How Fabric Is Cut for Product Development and Made-to-Measure Production

In the sewn-product industry, product development can have a rapid-iteration phase that would be familiar to anyone in hardware or software development. Whether it’s testing the fit and strength of a new backpack or checking the fit and appearance of a garment on the fit model, a single prototype at a time may be made and revised weekly, daily, or even more often.

In the garment industry, “made to measure” refers to clothing whose pattern is made from measurements of the individual wearer and then either drafted algorithmically or pieced together from library parts for each possible value of each collected measurement.

In product development and in made-to-measure production, a number of factors of fabric cutting are different than in mass production:

  • The manufacturer or producer may be making a single quantity, certainly only a small quantity.
  • The manufacturer or producer is unlikely to be making multiple sizes at the same time.
  • The above factors rule out the long markers used in mass production.
  • The above factors rule out lay-ups of many plies of fabric.
  • The manufacturer or producer may not even have a marker — pattern pieces might be hand-drafted and on separate pieces of paper or oaktag (card stock).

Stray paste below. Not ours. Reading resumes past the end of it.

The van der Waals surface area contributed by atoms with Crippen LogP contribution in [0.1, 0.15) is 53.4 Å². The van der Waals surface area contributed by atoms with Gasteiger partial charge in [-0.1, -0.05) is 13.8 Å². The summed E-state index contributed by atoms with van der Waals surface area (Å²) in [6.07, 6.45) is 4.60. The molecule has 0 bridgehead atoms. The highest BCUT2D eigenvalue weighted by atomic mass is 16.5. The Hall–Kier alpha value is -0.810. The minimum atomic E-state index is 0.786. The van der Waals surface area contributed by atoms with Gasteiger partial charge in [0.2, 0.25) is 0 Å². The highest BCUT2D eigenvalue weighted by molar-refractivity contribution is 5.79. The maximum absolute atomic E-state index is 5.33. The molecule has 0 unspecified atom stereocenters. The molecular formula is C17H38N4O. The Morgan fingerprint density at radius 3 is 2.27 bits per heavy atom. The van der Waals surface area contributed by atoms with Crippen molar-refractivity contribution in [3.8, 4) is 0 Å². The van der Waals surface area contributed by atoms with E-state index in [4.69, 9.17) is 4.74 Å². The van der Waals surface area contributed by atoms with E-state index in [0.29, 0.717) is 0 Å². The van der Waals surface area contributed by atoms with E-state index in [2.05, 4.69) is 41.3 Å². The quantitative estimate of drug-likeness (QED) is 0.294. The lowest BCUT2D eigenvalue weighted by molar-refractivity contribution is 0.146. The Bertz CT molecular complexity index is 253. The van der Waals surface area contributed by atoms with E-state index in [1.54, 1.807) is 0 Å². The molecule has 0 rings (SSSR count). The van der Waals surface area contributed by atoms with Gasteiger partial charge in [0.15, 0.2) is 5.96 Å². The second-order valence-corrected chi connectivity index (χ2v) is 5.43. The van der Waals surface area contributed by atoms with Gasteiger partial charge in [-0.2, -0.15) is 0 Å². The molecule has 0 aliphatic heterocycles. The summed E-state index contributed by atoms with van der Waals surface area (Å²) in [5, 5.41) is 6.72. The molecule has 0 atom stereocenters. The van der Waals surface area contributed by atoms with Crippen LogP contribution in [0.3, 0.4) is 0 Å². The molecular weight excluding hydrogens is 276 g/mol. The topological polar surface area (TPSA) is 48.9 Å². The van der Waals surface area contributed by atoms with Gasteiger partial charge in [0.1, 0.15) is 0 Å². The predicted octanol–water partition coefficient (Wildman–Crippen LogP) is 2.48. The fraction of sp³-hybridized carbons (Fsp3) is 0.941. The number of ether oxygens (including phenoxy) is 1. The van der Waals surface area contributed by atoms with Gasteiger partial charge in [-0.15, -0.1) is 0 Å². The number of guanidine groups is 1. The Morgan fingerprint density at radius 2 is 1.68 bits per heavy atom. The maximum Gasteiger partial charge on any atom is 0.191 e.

I can’t speak definitely about every possible cutting scenario in product development and made-to-measure production, but I can cover common cases.

Even for a single item (product development or made-to-measure order), the patternmaker may still make a marker with all of the pieces in their desired position and orientation for cutting out of the fabric, particularly if the pattern is being developed in patternmaking CAD software. If a marker is used, the marker for one item will of course be much shorter than the marker for multiple iterations of multiple sizes of the item.

Or if the pattern was drafted or altered by hand, or for a variety of other reasons, it may be in individual pieces on regular or heavy paper. In that case, the pattern pieces will be laid out on the fabric and traced in chalk, china marker, or something else that shows up on whatever color fabric is being used.

Photograph by Raquel VĂ©lez; used with permission

Then in either case, the pieces are likely to be cut out by hand. That might be done with shears or it might be done with a smaller electric cutter, like the one that my friend Raquel is using to cut hiking pants samples for her fledgling business.

Both hand-operated shears and small rotary or scissor-action electric cutters can cut a few layers of fabric; so they could be used to cut, for example, four plies at a time for an order of four dress shirts.

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